The US Department of the Treasury’s Office of Foreign Assets Control imposed sanctions on Abdelrahim Dagalo, the deputy leader of Sudan’s paramilitary Rapid Support Forces (RSF) and brother of the group’s commander, Mohamed ‘Hemedti’ Dagalo, for alleged human rights abuses in Sudan, yesterday.
Since the start of hostilities between the RSF and the Sudanese Armed Forces (SAF) on April 15, 2023, the RSF has been under intense scrutiny for allegations of severe violence and human rights violations, encompassing civilian massacres, ethnically motivated killings, and incidents of sexual violence.
Under Secretary of the Treasury for Terrorism and Financial Intelligence Brian E. Nelson states that yesterday’s sanctions demonstrate the “treasury’s commitment to hold accountable those responsible for serious and extensive human rights abuses in Sudan”. He adds, the USA urges both sides of the conflict to “cease hostilities and violence perpetuating Sudan’s dire humanitarian crisis”.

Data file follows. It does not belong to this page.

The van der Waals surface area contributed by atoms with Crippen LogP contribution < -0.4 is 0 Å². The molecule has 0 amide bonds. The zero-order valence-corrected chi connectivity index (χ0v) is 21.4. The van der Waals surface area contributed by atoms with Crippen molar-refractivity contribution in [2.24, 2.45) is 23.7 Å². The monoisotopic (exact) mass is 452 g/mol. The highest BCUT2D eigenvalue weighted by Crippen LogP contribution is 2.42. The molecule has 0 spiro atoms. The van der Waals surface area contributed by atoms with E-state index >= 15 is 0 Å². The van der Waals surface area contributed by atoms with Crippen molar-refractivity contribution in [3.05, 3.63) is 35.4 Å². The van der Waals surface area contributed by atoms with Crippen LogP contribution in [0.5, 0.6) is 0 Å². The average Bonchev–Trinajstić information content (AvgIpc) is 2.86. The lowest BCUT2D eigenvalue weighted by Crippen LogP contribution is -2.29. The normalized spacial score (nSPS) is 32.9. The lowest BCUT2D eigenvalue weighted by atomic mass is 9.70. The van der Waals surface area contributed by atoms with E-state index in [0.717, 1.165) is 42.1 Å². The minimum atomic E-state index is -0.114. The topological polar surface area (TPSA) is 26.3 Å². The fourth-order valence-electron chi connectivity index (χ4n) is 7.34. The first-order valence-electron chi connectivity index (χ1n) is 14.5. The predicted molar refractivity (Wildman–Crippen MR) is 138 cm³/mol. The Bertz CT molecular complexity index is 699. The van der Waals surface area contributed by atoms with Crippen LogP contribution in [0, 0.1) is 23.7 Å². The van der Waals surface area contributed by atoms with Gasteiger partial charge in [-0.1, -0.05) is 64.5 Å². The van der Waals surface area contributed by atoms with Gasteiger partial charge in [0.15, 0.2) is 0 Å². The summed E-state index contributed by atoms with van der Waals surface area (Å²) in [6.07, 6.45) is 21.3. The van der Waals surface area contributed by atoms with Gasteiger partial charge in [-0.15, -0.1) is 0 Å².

These accusations have gained significant prominence, especially in the troubled region of West Darfur, where both the RSF and their allied militias face allegations of perpetrating such acts.
Alongside the imposed sanctions on the RSF’s deputy leader, the US restricted the visa of the RSF Sector Commander in West Darfur Gen Abdelrahman Juma. The commander gained significant notoriety for his alleged role in the killing of West Darfur Governor Khamees Abakar, which occurred shortly after the governor publicly denounced their actions.
The RSF consistently refuted these allegations, asserting they would take responsibility for holding their soldiers accountable if they were found to be implicated in such actions.